ERIC Identifier: ED328610
Publication Date: 1990-12-00
Author: Childs, Ruth Axman
Source: ERIC Clearinghouse on Tests Measurement and Evaluation
Washington DC., American Institutes for Research Washington DC.
Gender Bias and Fairness. ERIC Digest.
Because test results are often the basis for decisions that affect students'
educational futures, tests should provide equal opportunities for all students
to demonstrate their abilities and knowledge. The issues of gender bias
and fairness in testing are concerned with differences in opportunities
for men and women.
This Digest provides a brief introduction to this complex topic. Commonly
accepted definitions of gender bias and gender fairness are discussed.
Approaches used to detect gender bias and fairness are introduced. Being
aware of gender bias and fairness in testing will prepare you to intelligently
question the uses of the test results which form the basis of decisions
about individual test taker's futures.
WHAT IS GENDER BIAS?
A test is biased if men and women with the same ability levels tend
to obtain different scores. The conditions under which a test is administered,
the wording of individual items, and even a student's attitude toward the
test will affect test results. These factors may change with time as tests
are administered differently, as items are revised, and as students feel
more or less comfortable taking the test. The error caused by these factors
will randomly affect both men and women.
Another type of error is caused by factors which do not change. Known
as systematic error, it is the result of characteristics of the examinees
that are stable (such as gender or race) and that are characteristics other
than those the test is intended to measure. Gender bias in testing is often
the result of such systematic error.
WHAT IS GENDER FAIRNESS?
While bias is a characteristic of the test itself, fairness refers to
the ways test results are used. Even an unbiased test may be used in ways
that give an advantage to members of one gender. For example, a testing
policy may treat test results differently for men and women.
DETECTING GENDER BIAS IN TESTING
Test publishers go to great lengths to make sure that the questions
contained in their tests are not biased and that the recommended uses of
the tests are not likely to be unfair to members of one gender. However,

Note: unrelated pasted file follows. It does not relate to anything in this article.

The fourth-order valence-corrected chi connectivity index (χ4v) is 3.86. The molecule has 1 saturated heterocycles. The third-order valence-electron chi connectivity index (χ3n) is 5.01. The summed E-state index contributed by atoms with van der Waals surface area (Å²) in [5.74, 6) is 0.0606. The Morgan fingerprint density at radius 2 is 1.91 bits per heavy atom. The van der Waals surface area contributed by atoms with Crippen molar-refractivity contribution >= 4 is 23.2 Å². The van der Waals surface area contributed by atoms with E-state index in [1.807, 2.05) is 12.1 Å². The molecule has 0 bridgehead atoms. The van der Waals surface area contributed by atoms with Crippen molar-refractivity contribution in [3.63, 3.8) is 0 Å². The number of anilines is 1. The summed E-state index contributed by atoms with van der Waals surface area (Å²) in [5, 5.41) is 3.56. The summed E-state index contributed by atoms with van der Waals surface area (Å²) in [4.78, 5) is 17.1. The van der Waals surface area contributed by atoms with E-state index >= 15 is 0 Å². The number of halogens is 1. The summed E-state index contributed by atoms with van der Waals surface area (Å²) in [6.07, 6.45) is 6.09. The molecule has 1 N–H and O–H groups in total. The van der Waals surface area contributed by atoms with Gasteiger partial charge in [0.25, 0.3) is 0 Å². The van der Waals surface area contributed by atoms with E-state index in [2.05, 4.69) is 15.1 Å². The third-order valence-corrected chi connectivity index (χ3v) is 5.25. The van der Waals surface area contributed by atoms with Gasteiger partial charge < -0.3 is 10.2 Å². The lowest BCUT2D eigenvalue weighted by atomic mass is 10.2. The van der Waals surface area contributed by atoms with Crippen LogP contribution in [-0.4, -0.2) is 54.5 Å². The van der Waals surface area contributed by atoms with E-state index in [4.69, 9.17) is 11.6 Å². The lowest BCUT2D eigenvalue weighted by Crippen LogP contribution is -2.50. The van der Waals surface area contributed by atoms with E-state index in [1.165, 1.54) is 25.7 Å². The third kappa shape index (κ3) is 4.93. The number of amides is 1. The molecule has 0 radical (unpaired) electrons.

no test is perfect. Careful examination of a test's questions may alert
the educator to possible bias.
Test questions may be checked for:
* material or references that may be offensive to members of one gender,
* references to objects and ideas that are likely to be more familiar
to men or to women,
* unequal representation of men and women as actors in test items or
representation of members of each gender only in stereotyped roles.
If the questions involve objects and ideas that are more familiar or
less offensive to members of one gender, then the test may be easier for
individuals of that gender. Standards for achievement on such a test may
be unfair to individuals of the gender that is less familiar with or more
offended by the objects and ideas discussed, because it may be more difficult
for such individuals to demonstrate their abilities or their knowledge
of the material.
Although examination of the test items may reveal that the test contains
questions which have the potential to yield biased results, such an examination
may not be sufficient to determine bias. Statistical techniques are often
used to examine for systematic gender differences.
GENDER BIAS IN APTITUDE TESTS
Aptitude tests predict a future outcome. College entrance tests, for
example, are usually administered to students during their senior year
of high school and are intended to predict their grades during their first
year of college. It would not be appropriate to check for bias in a college
entrance test by just comparing average scores for men and women. You must
also consider college grades.
Determining whether such a test is biased involves using statistical
techniques to calculate the predictive relationship separately for each
gender. If the relationships are the same for men and women, we can say
with confidence that the test predicts equally well for both genders.
These techniques have been used in recent studies concerning gender